Text and Photos by David Hazledine
MILFORD — Two months after a communication failure at Milford’s water tower led to a call for limited water use, the town is still grappling with the problem, according to Utilities Superintendent Steven Marquart, who spoke at the Tuesday, Oct. 13, Milford Town Council meeting.
Emergency repairs to Well 4 were less than expected at $16,200; however, the cost of communication repairs by BF Anderson is $8,467, $5,000 more than the original quote, said Marquart, and the water tower is still not responding to the well pump as expected. Furthermore, it was discovered the system has been hacked, necessitating a new IP address and account changes.
In response to councilman Ken Long’s query as to what caused the additional cost, Marquart said BF Anderson had to “bring in more people to figure out what was happening.” Town Clerk Tricia Gall confirmed labor costs accounted for more than $5,000 of the bill, even after travel discounts and a 10% credit.
Council President Doug Ruch called for a meeting with BF Anderson before payment on the grounds the software problem remains unresolved.
The council also voted to upgrade Well 3 with a 460 volt variable frequency drive motor from Peerless Electric for $21,570, along with $7,327 for a new transformer from Middlebury Electric. An additional $6,290 will go to treatment for iron bacteria, which helps limit rust in the system, said Marquart.
After hearing quotes from LWG CPAs and Accountants, the council voted to hire the company for both water and wastewater studies. Gall noted water studies are recommended every four-five years and Milford has not had one in that time. The fee will be $5,500 or time expended, whichever is lowest. The wastewater rate study will be $2,500 or time expended.
Long noted the rates for both are less than the previous wastewater study done by Baker Tilly. Gall hopes the studies will “help us understand what happened with the last study … where did it go wrong.”
Milford will once again apply for the Community Crossing grant. Using information from its asset management plan, the total cost estimate for street repairs came to $359,053, said Marquart. If awarded the grant, Indiana Department of Transportation would pay 75%, $269,289, leaving the town on the hook for $89,763.25. Marquart noted prices often come in lower than expected, and “we don’t have to do every street on the list.” Gall added the money will be available in the 2021 budget in local roads and streets and restricted motor vehicle and highway funds.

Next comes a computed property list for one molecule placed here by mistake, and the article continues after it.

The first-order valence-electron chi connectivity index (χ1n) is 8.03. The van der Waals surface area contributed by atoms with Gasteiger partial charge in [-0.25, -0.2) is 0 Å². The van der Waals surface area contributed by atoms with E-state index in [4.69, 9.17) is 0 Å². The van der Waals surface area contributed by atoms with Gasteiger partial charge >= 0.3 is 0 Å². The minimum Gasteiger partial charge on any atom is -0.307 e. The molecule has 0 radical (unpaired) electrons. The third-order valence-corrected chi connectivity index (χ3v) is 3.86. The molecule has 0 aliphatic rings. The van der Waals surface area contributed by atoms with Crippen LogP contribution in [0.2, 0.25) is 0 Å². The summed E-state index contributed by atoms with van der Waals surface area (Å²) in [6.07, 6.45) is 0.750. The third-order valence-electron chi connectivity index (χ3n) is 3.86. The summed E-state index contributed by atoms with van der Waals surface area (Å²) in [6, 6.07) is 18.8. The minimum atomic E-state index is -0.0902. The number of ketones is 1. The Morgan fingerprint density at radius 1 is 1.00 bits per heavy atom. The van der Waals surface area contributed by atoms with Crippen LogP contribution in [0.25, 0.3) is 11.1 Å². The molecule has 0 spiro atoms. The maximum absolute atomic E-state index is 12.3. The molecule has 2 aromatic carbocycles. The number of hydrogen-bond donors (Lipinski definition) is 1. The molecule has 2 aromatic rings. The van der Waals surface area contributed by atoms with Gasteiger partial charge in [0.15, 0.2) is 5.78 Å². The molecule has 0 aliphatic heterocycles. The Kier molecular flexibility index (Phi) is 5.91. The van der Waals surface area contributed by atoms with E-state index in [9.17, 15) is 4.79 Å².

Ruch noted some streets on the list beyond Shaffer Street are not currently in the town limits and would need to be annexed.
After Marquart enumerated nearly $28,000 in needed door repairs in town-owned buildings, the council voted to fix a door used by Lutheran EMS in the community building at a cost of $2,399.49. “We have to keep in mind all the other things going on,” Gall commented.
Among those is the possible dredging of ponds at the wastewater plant, as Mark Brubaker, water operator, noted. Brubaker also reported recent plant upgrades have translated to “more savings on electricity consumption” as well as “improvements in the treatment process.” Security cameras have also been installed at the plant.
Marquart reported NIPSCO will be replacing streetlights with standard LED lights in 2021, which will lower Milford’s electric bill.
The council passed two new ordinances at the Oct. 13 meeting. Ordinance 2020-8 establishes a Building Code Enforcement Fund, which currently has $18,000, according to Gall. The fund will help pay for further enforcement as well as inspector and commissioner salaries.
During police reports, the council voted to approve the hiring of two full-time officers: Travis Bays and Dallas Rice. Brian Bradley was also hired as a new reserve officer. The hirings come after the resignation of Marcus Boyer for personal reasons and Brandon Shipp, who will move to the Syracuse Police Department Oct. 30.
The council also approved a new payment matrix recommended by Chief Derek Kreider, raising the probationary period salary from $41,000 to $43,000 and base pay from $43,000 to $45,000. Kreider said the change will make the town “more competitive” when hiring officers in the future.
Following the September public hearing on its 2021 budget, the council voted to adopt the $2,232,073 budget. Ruch abstained from voting due to his status as a volunteer fireman.
Ruch praised the efforts of Gall near the meeting’s end, following her report on filing for an 80-20 matching safety grant as well as CARES Act funding for $51,001. “She finds us money to do everything we try to do … a forward-thinking individual.”
The council set Halloween trick-or-treating hours from 6-8 p.m. Oct. 31. Trick-or-treaters can also visit the Milford Fire Department, 214 S. Main St., where candy bags and glow sticks will be available.
With elections approaching, the council was visited by Kelly Thompson, a candidate for Indiana State Representative District 22, as well as Wawasee Community School Corporation Superintendent Tom Edington, who gave a presentation in support of a proposed referendum for the school corporation.